The majestic fine classical Gundagai Court House, built in 1859 (clock added in 1877), is without doubt the most imposing building in Gundagai, due both to the quality of the building itself and to its elevated site giving it a dominating presence above the town’s main street.
Invariably when one comes across a 19th century building like this in a country town in Australia it shouts out ‘gold rush’. As country towns benefited from Australia’s gold rush money flowed and opulent public buildings were the order of the day. Gundagai had a population of only 600 people when this building was built!
Gold was first located at Gundagai by the Rev. W. B. Clarke in 1842 and a full gold rush hit the area in 1858. This initial gold rush continued until around 1875 with a second one following in 1894. It was during the time of this second gold rush that Herbert Hoover, a future President of the United States was the mining engineer in the local ‘Prince of Wales Mine’ (circa 1900).
In addition to attracting future US presidents, gold rushes also attracted lawlessness and criminal elements, including bushrangers, into towns like Gundagai. Consequentially, the need for a new court house (and the nearby gaol) were high on the list of priorities when the town was rebuilt after being completely destroyed in 1852 when the Murrumbidgee River flooded, as never before. The interior of the new brick court house was decked out in red cedar but this was, alas, destroyed by a fire in 1943 after which it was replaced with mountain ash.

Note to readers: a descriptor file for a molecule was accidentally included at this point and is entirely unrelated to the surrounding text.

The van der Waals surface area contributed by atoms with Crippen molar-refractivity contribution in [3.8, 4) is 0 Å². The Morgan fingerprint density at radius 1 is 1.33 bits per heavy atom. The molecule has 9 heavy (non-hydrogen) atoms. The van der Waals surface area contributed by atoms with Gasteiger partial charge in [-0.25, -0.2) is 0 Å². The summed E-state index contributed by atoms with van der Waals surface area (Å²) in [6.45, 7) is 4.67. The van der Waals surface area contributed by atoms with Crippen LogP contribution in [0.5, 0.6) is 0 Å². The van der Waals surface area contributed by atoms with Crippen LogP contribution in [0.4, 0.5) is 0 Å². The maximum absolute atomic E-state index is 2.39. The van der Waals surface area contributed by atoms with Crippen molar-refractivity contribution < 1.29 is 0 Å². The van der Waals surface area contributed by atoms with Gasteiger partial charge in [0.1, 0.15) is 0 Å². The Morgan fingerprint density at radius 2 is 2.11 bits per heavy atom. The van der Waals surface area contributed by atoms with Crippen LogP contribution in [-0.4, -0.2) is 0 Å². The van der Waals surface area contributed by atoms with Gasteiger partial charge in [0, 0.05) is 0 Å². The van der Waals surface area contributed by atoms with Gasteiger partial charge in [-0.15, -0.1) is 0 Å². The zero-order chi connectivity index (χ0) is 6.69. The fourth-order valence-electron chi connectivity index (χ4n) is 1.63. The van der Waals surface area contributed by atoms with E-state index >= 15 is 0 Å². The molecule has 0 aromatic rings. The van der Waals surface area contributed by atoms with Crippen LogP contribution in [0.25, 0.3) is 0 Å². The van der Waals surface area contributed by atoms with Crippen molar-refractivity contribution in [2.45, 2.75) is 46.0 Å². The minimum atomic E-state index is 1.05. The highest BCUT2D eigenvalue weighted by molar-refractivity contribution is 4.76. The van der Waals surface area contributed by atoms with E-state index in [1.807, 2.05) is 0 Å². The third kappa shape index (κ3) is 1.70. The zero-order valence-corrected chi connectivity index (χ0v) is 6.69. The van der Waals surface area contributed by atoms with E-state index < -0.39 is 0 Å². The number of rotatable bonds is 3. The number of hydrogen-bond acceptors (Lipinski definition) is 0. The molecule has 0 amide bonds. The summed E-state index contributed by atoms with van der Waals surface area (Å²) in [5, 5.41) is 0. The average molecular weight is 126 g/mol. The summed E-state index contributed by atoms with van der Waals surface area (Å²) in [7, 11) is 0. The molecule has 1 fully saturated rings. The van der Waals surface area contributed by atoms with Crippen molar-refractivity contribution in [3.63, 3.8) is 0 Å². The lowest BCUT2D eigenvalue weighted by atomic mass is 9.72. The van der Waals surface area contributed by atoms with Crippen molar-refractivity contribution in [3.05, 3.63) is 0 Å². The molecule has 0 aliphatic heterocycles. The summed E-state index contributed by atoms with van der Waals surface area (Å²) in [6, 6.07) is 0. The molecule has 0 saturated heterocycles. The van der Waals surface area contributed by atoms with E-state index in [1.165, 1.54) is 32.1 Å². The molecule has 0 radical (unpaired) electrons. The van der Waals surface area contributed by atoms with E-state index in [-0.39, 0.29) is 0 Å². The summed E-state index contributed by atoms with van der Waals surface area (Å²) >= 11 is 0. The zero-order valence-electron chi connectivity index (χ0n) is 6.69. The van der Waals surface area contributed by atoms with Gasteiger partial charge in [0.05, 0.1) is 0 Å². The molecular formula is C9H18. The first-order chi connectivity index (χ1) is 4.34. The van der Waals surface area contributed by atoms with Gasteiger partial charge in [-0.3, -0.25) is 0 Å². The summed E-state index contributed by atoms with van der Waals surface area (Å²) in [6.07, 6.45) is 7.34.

This National Trust listed building, designed by New South Wales official architects, Alexander Dawson and Walter Liberty Vernon, has been the scene of many important historical court cases, including the committal trail of the bushranger, Captain Moonlite. For more information on this fascinating bushranger cum Anglican lay preacher see my separate review.
For the benefit of my non Australian readers, a bushranger was not a guardian of Australia’s beautiful national parks but rather an outlaw or highwayman many of whom, such as Ned Kelly and Captain Moonlite have now taken a place in a very romanticised version of Australian history – Australia’s Robin Hoods, if you like, but without any evidence that they in any way benefited the poor.
The court house is still Gundagai’s operating court house and while I didn’t go inside I understand inspections are available when the court is not sitting – check with the court office which is open Monday – Friday: 9.00 am to 4.00 pm.
Address: 161-169 Sheridan Street